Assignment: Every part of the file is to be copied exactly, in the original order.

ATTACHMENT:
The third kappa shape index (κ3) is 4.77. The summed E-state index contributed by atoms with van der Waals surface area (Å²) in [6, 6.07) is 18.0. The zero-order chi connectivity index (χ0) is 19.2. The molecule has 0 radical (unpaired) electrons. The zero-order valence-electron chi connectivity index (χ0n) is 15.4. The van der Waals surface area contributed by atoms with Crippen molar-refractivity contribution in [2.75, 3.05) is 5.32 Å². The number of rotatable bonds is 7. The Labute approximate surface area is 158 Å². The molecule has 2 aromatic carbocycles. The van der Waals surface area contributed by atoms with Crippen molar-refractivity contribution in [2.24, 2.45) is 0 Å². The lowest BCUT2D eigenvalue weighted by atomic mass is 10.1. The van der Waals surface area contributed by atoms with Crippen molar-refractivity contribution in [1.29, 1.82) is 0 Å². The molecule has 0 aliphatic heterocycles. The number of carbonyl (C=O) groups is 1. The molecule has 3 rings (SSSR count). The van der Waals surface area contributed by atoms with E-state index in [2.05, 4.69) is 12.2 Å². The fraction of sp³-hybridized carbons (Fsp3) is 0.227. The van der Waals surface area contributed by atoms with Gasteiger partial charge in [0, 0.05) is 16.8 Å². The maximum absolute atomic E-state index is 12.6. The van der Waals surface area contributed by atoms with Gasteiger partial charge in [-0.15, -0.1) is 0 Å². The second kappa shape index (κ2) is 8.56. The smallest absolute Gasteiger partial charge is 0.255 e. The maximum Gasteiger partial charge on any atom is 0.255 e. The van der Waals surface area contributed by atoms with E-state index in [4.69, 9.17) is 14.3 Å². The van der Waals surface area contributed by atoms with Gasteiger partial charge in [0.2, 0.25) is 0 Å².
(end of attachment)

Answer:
The third kappa shape index (κ3) is 4.77. The summed E-state index contributed by atoms with van der Waals surface area (Å²) in [6, 6.07) is 18.0. The zero-order chi connectivity index (χ0) is 19.2. The molecule has 0 radical (unpaired) electrons. The zero-order valence-electron chi connectivity index (χ0n) is 15.4. The van der Waals surface area contributed by atoms with Crippen molar-refractivity contribution in [2.75, 3.05) is 5.32 Å². The number of rotatable bonds is 7. The Labute approximate surface area is 158 Å². The molecule has 2 aromatic carbocycles. The van der Waals surface area contributed by atoms with Crippen molar-refractivity contribution in [2.24, 2.45) is 0 Å². The lowest BCUT2D eigenvalue weighted by atomic mass is 10.1. The van der Waals surface area contributed by atoms with Crippen molar-refractivity contribution in [1.29, 1.82) is 0 Å². The molecule has 0 aliphatic heterocycles. The number of carbonyl (C=O) groups is 1. The molecule has 3 rings (SSSR count). The van der Waals surface area contributed by atoms with E-state index in [2.05, 4.69) is 12.2 Å². The fraction of sp³-hybridized carbons (Fsp3) is 0.227. The van der Waals surface area contributed by atoms with Gasteiger partial charge in [0, 0.05) is 16.8 Å². The maximum absolute atomic E-state index is 12.6. The van der Waals surface area contributed by atoms with Gasteiger partial charge in [-0.15, -0.1) is 0 Å². The second kappa shape index (κ2) is 8.56. The smallest absolute Gasteiger partial charge is 0.255 e. The maximum Gasteiger partial charge on any atom is 0.255 e. The van der Waals surface area contributed by atoms with E-state index in [4.69, 9.17) is 14.3 Å². The van der Waals surface area contributed by atoms with Gasteiger partial charge in [0.2, 0.25) is 0 Å².